Matthias Habjan 1 , Philipp Hubel 1 , Livia Lacerda 1 , Christian Benda 2 , Cathleen Holze 1 , Christian H. Eberl 3 , Angelika Mann 1 , Eveline Kindler 4 , Cristina Gil-Cruz 4 , John Ziebuhr 5 , Volker Thiel 4 , 6 , Andreas Pichlmair 1 , *
3 October 2013
Viruses that generate capped RNA lacking 2′O methylation on the first ribose are severely affected by the antiviral activity of Type I interferons. We used proteome-wide affinity purification coupled to mass spectrometry to identify human and mouse proteins specifically binding to capped RNA with different methylation states. This analysis, complemented with functional validation experiments, revealed that IFIT1 is the sole interferon-induced protein displaying higher affinity for unmethylated than for methylated capped RNA. IFIT1 tethers a species-specific protein complex consisting of other IFITs to RNA. Pulsed stable isotope labelling with amino acids in cell culture coupled to mass spectrometry as well as in vitro competition assays indicate that IFIT1 sequesters 2′O-unmethylated capped RNA and thereby impairs binding of eukaryotic translation initiation factors to 2′O-unmethylated RNA template, which results in inhibition of translation. The specificity of IFIT1 for 2′O-unmethylated RNA serves as potent antiviral mechanism against viruses lacking 2′O-methyltransferase activity and at the same time allows unperturbed progression of the antiviral program in infected cells.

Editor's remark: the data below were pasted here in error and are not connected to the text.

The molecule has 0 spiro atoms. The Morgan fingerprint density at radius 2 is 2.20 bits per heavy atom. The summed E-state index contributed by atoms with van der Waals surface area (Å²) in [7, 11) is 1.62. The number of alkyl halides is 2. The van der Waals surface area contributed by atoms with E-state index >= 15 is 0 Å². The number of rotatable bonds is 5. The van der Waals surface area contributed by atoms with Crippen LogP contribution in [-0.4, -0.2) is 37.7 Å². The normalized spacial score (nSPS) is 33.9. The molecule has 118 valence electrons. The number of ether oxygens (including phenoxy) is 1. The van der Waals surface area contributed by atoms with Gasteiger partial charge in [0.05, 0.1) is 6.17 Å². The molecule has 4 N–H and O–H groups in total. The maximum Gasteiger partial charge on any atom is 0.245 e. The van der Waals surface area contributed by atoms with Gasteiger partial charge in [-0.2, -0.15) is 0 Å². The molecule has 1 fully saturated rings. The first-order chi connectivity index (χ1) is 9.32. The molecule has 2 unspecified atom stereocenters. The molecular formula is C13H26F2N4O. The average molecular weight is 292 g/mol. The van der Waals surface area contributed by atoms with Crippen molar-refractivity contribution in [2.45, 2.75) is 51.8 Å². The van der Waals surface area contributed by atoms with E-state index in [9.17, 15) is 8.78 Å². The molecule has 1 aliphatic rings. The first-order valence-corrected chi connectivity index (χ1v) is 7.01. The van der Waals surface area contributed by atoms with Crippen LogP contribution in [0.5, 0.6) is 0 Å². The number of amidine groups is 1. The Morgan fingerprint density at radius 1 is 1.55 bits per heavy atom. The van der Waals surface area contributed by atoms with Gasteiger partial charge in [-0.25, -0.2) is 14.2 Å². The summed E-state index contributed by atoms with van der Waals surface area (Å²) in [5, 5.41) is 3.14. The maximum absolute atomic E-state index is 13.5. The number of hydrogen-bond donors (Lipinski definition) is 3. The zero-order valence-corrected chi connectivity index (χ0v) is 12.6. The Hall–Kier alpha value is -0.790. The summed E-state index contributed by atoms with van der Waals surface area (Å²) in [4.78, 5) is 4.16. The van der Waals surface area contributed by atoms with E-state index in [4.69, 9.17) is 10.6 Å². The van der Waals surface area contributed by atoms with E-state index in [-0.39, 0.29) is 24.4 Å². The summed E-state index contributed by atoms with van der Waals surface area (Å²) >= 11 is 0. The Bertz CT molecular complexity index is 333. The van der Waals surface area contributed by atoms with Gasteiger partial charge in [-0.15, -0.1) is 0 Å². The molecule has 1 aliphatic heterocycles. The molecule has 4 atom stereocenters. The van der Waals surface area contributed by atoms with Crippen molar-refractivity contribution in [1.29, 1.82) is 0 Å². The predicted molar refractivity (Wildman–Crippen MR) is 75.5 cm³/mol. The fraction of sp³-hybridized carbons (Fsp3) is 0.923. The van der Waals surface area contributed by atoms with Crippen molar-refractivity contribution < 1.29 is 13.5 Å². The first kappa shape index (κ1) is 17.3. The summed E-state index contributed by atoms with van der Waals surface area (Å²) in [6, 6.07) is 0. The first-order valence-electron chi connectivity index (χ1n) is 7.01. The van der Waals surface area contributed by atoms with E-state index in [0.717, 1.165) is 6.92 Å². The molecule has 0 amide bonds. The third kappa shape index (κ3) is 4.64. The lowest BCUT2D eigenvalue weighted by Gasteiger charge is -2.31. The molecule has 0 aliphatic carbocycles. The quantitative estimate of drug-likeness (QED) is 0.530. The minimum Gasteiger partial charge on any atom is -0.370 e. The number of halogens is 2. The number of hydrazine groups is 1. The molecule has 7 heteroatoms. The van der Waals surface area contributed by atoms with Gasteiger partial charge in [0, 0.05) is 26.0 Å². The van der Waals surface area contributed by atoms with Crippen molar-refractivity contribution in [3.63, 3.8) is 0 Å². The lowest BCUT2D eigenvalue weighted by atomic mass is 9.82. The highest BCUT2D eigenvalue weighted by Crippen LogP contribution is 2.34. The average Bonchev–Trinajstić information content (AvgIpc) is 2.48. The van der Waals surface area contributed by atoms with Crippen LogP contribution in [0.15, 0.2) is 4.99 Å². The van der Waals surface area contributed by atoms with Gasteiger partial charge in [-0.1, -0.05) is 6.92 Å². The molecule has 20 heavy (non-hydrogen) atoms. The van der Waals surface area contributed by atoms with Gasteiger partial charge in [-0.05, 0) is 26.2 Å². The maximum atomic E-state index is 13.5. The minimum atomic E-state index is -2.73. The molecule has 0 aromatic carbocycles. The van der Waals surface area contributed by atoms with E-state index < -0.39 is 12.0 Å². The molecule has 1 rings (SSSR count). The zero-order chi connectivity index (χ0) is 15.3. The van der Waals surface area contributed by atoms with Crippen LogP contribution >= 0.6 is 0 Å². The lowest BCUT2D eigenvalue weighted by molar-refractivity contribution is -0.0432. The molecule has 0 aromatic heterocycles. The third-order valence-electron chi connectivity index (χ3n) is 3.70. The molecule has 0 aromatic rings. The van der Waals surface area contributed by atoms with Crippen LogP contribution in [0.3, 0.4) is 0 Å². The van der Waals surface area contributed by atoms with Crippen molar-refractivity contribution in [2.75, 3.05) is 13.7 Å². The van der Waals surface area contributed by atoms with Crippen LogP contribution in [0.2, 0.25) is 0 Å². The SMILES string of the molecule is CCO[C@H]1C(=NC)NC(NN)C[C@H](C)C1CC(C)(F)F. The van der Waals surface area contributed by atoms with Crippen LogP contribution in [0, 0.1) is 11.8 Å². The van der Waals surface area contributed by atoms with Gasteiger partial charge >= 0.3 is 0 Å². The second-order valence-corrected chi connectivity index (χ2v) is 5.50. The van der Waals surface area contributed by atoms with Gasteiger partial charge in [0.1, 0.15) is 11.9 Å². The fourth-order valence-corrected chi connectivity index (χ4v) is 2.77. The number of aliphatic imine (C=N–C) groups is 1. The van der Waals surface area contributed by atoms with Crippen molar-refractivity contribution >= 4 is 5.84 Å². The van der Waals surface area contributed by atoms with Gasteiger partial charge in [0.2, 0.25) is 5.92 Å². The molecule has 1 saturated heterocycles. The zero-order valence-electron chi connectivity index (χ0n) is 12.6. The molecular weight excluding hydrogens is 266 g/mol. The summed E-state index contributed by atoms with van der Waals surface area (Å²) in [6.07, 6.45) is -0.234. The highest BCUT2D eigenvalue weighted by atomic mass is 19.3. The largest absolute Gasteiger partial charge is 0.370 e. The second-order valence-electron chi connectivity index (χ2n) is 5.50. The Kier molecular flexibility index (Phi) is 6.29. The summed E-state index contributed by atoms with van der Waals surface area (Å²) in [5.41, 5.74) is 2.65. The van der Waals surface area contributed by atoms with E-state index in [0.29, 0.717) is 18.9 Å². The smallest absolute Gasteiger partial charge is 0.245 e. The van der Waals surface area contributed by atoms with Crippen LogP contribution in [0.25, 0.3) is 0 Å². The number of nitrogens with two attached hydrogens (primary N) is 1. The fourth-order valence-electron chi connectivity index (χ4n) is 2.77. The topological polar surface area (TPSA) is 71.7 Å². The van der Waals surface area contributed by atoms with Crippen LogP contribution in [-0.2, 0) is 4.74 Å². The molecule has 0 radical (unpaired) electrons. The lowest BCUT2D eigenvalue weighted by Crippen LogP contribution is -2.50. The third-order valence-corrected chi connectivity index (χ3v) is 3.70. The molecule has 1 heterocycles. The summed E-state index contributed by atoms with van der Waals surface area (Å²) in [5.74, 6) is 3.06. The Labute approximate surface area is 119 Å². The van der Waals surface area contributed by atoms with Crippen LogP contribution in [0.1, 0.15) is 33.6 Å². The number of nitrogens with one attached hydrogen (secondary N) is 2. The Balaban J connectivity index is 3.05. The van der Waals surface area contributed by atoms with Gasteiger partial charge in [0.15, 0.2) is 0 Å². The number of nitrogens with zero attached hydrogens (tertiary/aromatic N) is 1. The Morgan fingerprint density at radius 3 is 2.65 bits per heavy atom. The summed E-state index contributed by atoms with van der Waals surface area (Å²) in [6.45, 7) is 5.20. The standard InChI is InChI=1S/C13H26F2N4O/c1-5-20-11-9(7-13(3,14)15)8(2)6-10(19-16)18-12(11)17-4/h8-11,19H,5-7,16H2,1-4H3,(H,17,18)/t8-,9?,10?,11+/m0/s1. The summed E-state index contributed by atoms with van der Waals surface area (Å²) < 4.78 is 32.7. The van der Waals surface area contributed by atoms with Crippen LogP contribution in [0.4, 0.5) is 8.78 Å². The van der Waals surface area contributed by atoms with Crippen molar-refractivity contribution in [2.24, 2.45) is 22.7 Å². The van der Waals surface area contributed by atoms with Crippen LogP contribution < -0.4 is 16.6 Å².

Cellular messenger RNAs of higher eukaryotes are capped with a methylated guanine and, in addition, methylated at the 2′O position of the first ribose. Viruses unable to methylate their RNA at the 2′O position of the cap and viruses generating uncapped RNA with 5′ triphosphate groups are inhibited by an antiviral complex of different IFIT proteins. How IFIT proteins restrict viruses lacking 2′O methylation at the RNA cap remained unclear. We used a mass spectrometry-based approach to identify proteins binding to capped RNA with different methylation states. We found that IFIT1 directly binds to capped RNA and that this binding was dependent on the methylation state of the cap. Having identified IFIT1 as being central for recognition of 2′O-unmethylated viral RNA we further examined the mode of action of IFITs in vitro and in vivo. Our experiments clearly show that the antiviral mechanism of IFIT1 is based on sequestration of viral RNA lacking cap 2′O methylation, thereby selectively preventing translation of viral RNA. Our data establish IFIT1 as a general sensor for RNA 5′ end structures and provide an important missing link in our understanding of the antiviral activity of IFIT proteins.